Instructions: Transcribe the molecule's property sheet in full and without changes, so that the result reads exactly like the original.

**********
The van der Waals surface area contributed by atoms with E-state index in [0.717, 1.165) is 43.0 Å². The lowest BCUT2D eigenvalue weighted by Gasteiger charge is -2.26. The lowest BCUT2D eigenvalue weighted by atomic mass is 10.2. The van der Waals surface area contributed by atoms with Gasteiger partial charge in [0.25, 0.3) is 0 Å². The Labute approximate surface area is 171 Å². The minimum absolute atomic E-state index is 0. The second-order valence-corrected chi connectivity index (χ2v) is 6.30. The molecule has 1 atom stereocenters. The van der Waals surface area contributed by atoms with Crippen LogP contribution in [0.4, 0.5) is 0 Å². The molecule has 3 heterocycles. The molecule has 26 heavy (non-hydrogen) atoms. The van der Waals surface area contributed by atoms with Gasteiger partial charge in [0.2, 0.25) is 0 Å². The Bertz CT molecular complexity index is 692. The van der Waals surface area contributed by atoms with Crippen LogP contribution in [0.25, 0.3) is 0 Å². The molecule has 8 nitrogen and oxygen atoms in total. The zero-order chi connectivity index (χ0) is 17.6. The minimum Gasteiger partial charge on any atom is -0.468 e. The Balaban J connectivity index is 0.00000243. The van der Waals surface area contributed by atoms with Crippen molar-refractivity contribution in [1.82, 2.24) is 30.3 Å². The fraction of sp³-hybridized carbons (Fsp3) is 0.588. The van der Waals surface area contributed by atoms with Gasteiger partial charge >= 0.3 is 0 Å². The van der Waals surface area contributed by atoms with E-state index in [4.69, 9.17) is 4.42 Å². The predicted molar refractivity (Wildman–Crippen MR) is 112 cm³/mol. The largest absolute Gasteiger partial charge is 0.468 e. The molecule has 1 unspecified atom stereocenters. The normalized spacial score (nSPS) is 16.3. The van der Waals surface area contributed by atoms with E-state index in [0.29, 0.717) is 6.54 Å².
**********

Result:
The van der Waals surface area contributed by atoms with E-state index in [0.717, 1.165) is 43.0 Å². The lowest BCUT2D eigenvalue weighted by Gasteiger charge is -2.26. The lowest BCUT2D eigenvalue weighted by atomic mass is 10.2. The van der Waals surface area contributed by atoms with Gasteiger partial charge in [0.25, 0.3) is 0 Å². The Labute approximate surface area is 171 Å². The minimum absolute atomic E-state index is 0. The second-order valence-corrected chi connectivity index (χ2v) is 6.30. The molecule has 1 atom stereocenters. The van der Waals surface area contributed by atoms with Crippen LogP contribution in [0.4, 0.5) is 0 Å². The molecule has 3 heterocycles. The molecule has 26 heavy (non-hydrogen) atoms. The van der Waals surface area contributed by atoms with Gasteiger partial charge in [0.2, 0.25) is 0 Å². The Bertz CT molecular complexity index is 692. The van der Waals surface area contributed by atoms with Crippen LogP contribution in [0.25, 0.3) is 0 Å². The molecule has 8 nitrogen and oxygen atoms in total. The zero-order chi connectivity index (χ0) is 17.6. The minimum Gasteiger partial charge on any atom is -0.468 e. The Balaban J connectivity index is 0.00000243. The van der Waals surface area contributed by atoms with Crippen molar-refractivity contribution in [1.82, 2.24) is 30.3 Å². The fraction of sp³-hybridized carbons (Fsp3) is 0.588. The van der Waals surface area contributed by atoms with Gasteiger partial charge >= 0.3 is 0 Å². The van der Waals surface area contributed by atoms with E-state index in [4.69, 9.17) is 4.42 Å². The predicted molar refractivity (Wildman–Crippen MR) is 112 cm³/mol. The largest absolute Gasteiger partial charge is 0.468 e. The molecule has 1 unspecified atom stereocenters. The normalized spacial score (nSPS) is 16.3. The van der Waals surface area contributed by atoms with E-state index in [0.29, 0.717) is 6.54 Å².